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fertilized egg? Although an organism's genome contains large amounts of information, developmental biologists agree that development draws partly on information that is not located in an organism's DNA. This may seem to conflict with the concept that development occurs uncler the control of DNA. But development cannot be understooc] without recognizing other factors, even though these factors themselves may have genetic roots. C`The real complexity that occurs in clevelopment comes after the egg stage," says Kirschner. `'The egg provides a crude level of information, and very complex ant] exquisite mechanisms act to achieve higher levels of complexity." ~. 1] . . Development occurs in all organisms that originate from the union of an egg cell and a sperm cell' and many processes in development are common to all such organisms. Religious and ethical constraints severely limit the research that can be done with human embryos (as (lescribed in the essay following this chapter). But clevelopmental events that occur in other species are very similar to those that occur in humans, and often they can be studied more easily in other kincIs of organisms. `'Many of the same embryological problems that are confronted in ver- tebrate development are also confronted in invertebrate development," says Kirschner, ``and some fundamental problems are confronted in all development-plants as well as animals." Inside an Egg The fruit fly Drosophila met7ar~ogaster, long a favorite of geneticists' has also shed a great deal of light on development. Drosophila is small and has a short life cycle (Figure 2-~), so that many organisms can be producer! and studied in a short time. Drosophila also has a genome that is smaller than that of humans but still sophisticated enough to produce biological processes sharer! by many other organisms. (Each Drosophila cell has about one-twentieth as much DNA as a human cell, and its genome contains about one-tenth as many genes.) In addition, geneticists have developed powerful tools that have enabled them to <~7 ~ . .1 r 7/~ 7 7 . . . ..1 ~1 manipulate the genome of L,rosopulla lo a greater extent Inan wan any other animal. A major way of studying Drosophila is by screening adults or larvae for genetic mutations that affect some characteristic of the organism. Researchers can then work backward from the mutation to learn more about the genes responsible for the mutation. For example, one striking mutation, Antennapedia' causes Drosophila to grow a leg where an antenna should be (Figure 2-2~. The gene responsible for this mutation BlOEOGICAE DEVELOPMENT AND CANCER 35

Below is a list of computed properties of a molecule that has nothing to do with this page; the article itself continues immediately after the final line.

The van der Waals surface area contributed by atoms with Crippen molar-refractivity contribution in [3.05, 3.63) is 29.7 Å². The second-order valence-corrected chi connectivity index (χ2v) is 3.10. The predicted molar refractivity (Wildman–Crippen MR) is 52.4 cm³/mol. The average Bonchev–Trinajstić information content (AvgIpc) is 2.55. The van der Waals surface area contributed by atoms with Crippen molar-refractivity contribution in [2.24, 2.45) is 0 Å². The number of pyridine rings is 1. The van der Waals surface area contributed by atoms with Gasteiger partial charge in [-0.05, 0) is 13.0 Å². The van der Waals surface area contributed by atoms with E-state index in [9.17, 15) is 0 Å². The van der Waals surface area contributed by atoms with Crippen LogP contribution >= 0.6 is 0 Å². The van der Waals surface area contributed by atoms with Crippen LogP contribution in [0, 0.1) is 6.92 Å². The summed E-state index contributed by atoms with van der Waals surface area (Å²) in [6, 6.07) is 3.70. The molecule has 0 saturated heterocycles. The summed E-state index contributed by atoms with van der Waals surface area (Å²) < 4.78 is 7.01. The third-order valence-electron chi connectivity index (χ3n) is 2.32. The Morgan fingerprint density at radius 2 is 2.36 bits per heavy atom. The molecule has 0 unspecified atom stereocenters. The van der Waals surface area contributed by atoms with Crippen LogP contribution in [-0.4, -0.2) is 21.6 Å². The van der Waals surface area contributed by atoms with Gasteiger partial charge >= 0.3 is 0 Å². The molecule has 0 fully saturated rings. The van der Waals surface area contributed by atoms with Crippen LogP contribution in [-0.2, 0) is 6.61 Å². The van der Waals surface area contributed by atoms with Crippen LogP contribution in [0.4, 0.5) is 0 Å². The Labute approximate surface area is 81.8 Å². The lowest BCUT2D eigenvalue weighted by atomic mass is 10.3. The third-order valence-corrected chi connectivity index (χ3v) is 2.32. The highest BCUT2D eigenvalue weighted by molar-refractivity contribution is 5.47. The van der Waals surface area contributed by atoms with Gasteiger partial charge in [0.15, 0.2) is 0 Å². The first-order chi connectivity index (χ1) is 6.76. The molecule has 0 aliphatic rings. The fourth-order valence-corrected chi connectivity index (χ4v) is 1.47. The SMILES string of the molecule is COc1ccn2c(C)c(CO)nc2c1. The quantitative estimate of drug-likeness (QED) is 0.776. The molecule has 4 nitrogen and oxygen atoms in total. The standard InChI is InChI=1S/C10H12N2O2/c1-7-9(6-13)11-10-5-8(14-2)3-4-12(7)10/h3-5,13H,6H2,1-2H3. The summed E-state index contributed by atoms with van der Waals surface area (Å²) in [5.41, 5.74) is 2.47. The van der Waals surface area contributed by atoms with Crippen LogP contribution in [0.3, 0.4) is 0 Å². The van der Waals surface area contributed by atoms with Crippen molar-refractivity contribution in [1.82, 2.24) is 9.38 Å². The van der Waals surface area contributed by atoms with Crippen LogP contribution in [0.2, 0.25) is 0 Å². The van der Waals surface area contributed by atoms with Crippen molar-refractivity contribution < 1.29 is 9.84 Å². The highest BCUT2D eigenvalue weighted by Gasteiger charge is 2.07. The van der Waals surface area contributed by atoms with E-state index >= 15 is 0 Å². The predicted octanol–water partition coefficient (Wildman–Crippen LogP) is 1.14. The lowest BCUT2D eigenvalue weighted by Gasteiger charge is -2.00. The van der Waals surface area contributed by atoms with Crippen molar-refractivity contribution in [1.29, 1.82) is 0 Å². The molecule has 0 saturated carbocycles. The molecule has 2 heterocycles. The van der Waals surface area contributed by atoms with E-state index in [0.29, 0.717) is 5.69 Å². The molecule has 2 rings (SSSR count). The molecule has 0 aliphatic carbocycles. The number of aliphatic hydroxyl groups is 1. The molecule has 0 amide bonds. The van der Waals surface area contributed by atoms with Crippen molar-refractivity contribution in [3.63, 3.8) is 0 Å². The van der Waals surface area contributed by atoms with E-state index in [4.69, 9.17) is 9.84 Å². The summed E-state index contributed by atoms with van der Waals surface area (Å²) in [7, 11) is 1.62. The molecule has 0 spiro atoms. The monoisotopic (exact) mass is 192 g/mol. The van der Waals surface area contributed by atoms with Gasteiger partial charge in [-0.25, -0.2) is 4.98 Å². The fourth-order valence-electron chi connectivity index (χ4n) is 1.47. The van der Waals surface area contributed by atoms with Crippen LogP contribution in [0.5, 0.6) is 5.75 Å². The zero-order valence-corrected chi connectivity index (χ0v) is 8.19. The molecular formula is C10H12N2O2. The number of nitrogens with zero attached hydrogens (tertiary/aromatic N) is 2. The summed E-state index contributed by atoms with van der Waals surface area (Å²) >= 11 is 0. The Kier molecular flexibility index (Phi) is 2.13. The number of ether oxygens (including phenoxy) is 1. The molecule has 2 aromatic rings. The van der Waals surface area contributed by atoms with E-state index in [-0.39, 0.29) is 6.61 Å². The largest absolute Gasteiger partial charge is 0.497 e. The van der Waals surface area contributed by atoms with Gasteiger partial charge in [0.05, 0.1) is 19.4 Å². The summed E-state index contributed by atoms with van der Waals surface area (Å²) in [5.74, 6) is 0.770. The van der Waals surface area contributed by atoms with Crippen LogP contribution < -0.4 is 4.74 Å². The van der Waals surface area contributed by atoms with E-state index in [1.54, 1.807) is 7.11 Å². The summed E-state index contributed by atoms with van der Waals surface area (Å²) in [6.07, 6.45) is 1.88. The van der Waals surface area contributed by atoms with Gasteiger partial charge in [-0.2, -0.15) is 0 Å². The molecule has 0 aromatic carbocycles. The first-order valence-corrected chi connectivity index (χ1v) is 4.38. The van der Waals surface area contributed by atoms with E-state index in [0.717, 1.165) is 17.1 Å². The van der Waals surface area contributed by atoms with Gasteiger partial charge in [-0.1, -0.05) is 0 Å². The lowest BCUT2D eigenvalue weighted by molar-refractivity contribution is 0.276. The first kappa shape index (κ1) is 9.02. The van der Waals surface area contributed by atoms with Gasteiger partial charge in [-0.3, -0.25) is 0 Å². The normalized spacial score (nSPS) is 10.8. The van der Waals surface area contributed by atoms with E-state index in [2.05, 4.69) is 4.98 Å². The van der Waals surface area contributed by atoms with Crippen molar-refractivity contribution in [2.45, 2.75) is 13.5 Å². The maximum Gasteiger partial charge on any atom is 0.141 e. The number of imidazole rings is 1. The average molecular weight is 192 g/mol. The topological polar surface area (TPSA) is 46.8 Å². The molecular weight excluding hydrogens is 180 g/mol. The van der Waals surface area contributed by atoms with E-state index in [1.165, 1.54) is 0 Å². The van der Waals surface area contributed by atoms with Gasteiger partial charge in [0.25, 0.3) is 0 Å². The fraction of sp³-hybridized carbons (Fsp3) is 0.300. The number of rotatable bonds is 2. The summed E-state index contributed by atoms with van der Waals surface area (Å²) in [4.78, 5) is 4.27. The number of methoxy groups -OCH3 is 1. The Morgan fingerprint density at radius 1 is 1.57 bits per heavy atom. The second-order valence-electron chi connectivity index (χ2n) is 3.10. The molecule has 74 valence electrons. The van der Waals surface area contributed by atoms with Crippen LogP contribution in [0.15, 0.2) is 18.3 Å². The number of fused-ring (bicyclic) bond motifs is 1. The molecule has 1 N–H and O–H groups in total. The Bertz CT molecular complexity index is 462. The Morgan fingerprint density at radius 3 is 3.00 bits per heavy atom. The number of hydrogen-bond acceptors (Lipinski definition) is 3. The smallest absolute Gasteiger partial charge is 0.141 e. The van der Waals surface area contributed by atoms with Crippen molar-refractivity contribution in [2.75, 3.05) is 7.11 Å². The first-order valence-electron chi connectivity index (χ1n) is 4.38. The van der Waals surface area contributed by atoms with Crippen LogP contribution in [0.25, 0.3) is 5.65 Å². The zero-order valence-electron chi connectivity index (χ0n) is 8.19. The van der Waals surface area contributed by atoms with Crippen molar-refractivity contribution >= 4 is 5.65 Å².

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After 1 Day After 6 Days After 10 Days it' ~;~ / Egg First Larval Stage Pupa Adult FIGURE 2-1 The fruit fly Drosophila melar~ogaster develops from a fertilized egg into an adult in about 10 days. The egg forms an embryo that hatches into a larva in about a day. After several larval stages, Drosophila becomes a pupa and undergoes metamorphosis, giving rise to the adult fly. Reprinted, with permission, from G. Rubin, "Drosophila melanogaster as an Experimental Animal," Science 240~4858~: 1443-1447, 1988. @) 1988 by the American Association for the Advancement of cam ~ science. Eye-- ~ Antenna - ~94 Normal Leg Mutant FIGURE 2-2 The mutation Antennapedia causes Drosophila to grow a leg where it normally would grow an antenna. Mutations such as this offer valuable clues about the genetic controls over development. Reprinted, with permission, from B. Alberts et al., Molecular Biology of the Cell. New York: Garland Publishing, Inc., 1983. (it) 1983 by B. Alberts et al. 36 SHAPING THE FUTURE